“Then we’ll see what comes of his dreams,” his brothers said as they threw Joseph in a pit (37:20). He had big dreams of ruling the sun, moon and stars (37:9). Instead, we find him in a dungeon with no control over his own life, ordered to serve prisoners (40:4).
So, serving prisoners is what Joseph does. One morning a couple of them looked more dejected than ever. “Why the long face?” he enquires (40:7). Turns out they had dreams too.
The ideal kingdom is a wise king with a responsive community. Zechariah’s hope is for Israel’s failed kingdom to be restored after being exiled and dominated by foreign powers. He anticipates what life could be like on that day (13:1, 2, 4).
King and kingdom are reconciled as God gives them a spirit of grace and supplication, and they respond by seeing how they hurt him — looking on the one they have pierced (12:10). They stabbed God’s heart by rejecting his kingship, giving themselves to other rulers and their gods. This has been Zechariah’s core message: Return to me, and I will return to you (1:3).
So, on that day when they turn back to God’s kingship, God cleanses the house of David — the kingship God sacked because they were self-serving. On that day, God cleanses the inhabitants of Jerusalem — the people who gave themselves to other rulers and their gods.
Based on the Torah, Israel was to be a nation under God’s leadership. Their sovereign gave them his laws and defined how to remain ritually pure in his presence. Sin or impurity could make them unclean, so he provided cleansing rituals (e.g. wash occurs 35 times in Leviticus). So when they turn back to God, Zechariah declares that God will open a fountain to cleanse his people, so they’re devoted to him alone:
We’re looking at how Jesus fulfils the hope of the Old Testament prophets. The Gospel writers say this is how Jesus understood himself and his role, but it’s often not a straight line from prophecy to fulfilment. Israel’s history wasn’t a straight line. They took many detours to reach what God intended them to be: his kingdom.
So, to make sense of how Jesus fulfils the prophets, we need to follow their journey. Without taking those steps, it may feel like the Gospel writers were cherry-picking texts to suit themselves.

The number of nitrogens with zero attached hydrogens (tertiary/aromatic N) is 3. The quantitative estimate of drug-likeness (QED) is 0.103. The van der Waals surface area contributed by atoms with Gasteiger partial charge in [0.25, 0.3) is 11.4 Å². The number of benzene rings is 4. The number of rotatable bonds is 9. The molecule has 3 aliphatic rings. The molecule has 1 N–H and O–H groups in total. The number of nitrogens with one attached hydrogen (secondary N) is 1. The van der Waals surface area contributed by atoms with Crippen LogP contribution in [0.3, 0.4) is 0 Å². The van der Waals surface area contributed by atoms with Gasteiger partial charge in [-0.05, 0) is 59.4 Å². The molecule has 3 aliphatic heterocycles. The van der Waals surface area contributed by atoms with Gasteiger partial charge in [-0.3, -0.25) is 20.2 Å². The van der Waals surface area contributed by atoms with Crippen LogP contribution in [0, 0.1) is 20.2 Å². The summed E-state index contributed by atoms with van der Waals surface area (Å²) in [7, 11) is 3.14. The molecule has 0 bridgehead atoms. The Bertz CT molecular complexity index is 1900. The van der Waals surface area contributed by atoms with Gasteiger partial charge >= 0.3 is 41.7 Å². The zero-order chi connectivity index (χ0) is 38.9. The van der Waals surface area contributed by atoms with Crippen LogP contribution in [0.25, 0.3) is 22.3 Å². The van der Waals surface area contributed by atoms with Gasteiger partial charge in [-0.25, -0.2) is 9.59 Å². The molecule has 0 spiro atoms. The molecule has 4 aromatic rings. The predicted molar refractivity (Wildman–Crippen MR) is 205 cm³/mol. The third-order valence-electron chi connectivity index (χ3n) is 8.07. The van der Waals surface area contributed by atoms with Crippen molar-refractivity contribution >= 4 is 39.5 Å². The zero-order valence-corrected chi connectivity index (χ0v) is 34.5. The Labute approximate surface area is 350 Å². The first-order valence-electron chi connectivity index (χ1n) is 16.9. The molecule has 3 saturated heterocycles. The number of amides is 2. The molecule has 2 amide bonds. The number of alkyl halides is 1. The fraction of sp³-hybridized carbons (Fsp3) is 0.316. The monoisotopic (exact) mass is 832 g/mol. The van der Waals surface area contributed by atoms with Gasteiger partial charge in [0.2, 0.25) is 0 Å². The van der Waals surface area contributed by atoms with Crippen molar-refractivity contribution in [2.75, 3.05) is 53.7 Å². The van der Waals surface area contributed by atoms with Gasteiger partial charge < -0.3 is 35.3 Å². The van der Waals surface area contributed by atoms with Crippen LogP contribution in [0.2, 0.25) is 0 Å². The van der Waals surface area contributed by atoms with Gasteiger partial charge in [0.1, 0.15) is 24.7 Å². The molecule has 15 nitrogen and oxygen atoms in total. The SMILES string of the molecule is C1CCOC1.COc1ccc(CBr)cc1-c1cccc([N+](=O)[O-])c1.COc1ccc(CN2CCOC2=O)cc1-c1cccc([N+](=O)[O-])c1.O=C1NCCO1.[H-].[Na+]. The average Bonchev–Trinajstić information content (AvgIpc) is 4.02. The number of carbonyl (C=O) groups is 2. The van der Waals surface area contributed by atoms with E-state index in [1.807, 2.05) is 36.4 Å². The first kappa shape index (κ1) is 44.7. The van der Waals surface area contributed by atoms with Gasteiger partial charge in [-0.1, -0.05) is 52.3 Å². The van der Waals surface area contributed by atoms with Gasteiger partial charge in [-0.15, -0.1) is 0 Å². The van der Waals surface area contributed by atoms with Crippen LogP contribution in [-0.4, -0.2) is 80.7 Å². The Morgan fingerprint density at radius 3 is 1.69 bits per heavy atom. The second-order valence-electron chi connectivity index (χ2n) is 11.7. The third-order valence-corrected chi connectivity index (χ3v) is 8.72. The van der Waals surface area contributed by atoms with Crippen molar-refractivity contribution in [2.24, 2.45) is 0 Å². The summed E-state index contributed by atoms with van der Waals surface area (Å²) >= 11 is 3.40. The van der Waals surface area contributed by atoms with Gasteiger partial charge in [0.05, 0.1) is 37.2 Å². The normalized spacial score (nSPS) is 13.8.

Take the classic text from Zechariah 9 about the humble king riding into Jerusalem on a donkey. Matthew says, This took place to fulfill what was spoken through the prophet. Zechariah was talking about a son of David being recognized as king as he entered the capital to end the conflict and restore God’s reign over them (9:9-10). In all the generations between Zechariah and Jesus, this had never happened. Some exiles had returned to rebuild Jerusalem, but they were still ruled by the nations. How would God restore his reign over them?
With a chapter never quoted in the NT, we see how Jesus fulfilled what God promised through the Prophets.
The hope Jesus proclaimed was deeply rooted in the promises of the prophets. Matthew keeps telling us that Jesus fulfilled the prophets, using phrases from Zechariah far more than we do today.
Many of us struggle to make sense of how the NT writers used the prophets. Read Zechariah in context, and it may not sound like predictions. For example, the blood of the covenant in Zechariah 9:11 seems to refer back to the Sinai covenant (Exodus 24:8), yet Jesus used the phrase for his Last Supper (Matthew 26:28).
Maybe our understanding of “context” is too narrow. You probably know to check a few verses either side of a quotation, so as not to take it out of context. In a limited sense, that’s true. But for Jesus and the New Testament writers, context was much broader — their place in the story of God.
When Jesus announced the good news of the kingdom, his context was the Jewish world that had not been a kingdom since the exile. Most of them lived in other countries, scattered like sheep without a shepherd. That’s how Zechariah had described them 500 years earlier (Zechariah 10:2; 13:7 etc), and it still described their context in Jesus’ day (Matthew 9:36; 10:6; 15:24).
Jesus fulfilled the prophets not merely by doing some particular thing they predicted. That happened, but it was far more: everything God promised to restore was finally fulfilled in his Anointed. That’s the scope of what Jesus fulfilled: All the promises of God find their Yes in him (2 Corinthians 1:20).
So, let’s take a chapter the NT writers never quoted. How is Zechariah 8 fulfilled in Christ?
We love to think we’re shaping our own destinies, living the dream of being whatever we want. Truth is, none of us controls the world. Much bigger hands shape our history, our nation, our economy, our opportunities. Corporate takeovers can make me redundant. Disasters can destroy my environment.
So, who is in control? Conspiracy theorists promote all sorts of hidden groups, but none of them run the world. There is only one God, one sovereign.
That’s how Israel thought until Babylon swept down from the north and captured God’s nation. Nebuchadnezzar told them he was in charge of their destiny — him and his gods. But that didn’t last. Persia swept in from the east, capturing the Babylonian Empire (including Israel), so who was controlling the world now? Their experience seemed as unstable as the wind.
The two visions of Zechariah 6 address the question of who is in charge.
Be on your guard against those who proclaim anyone else as God’s anointed.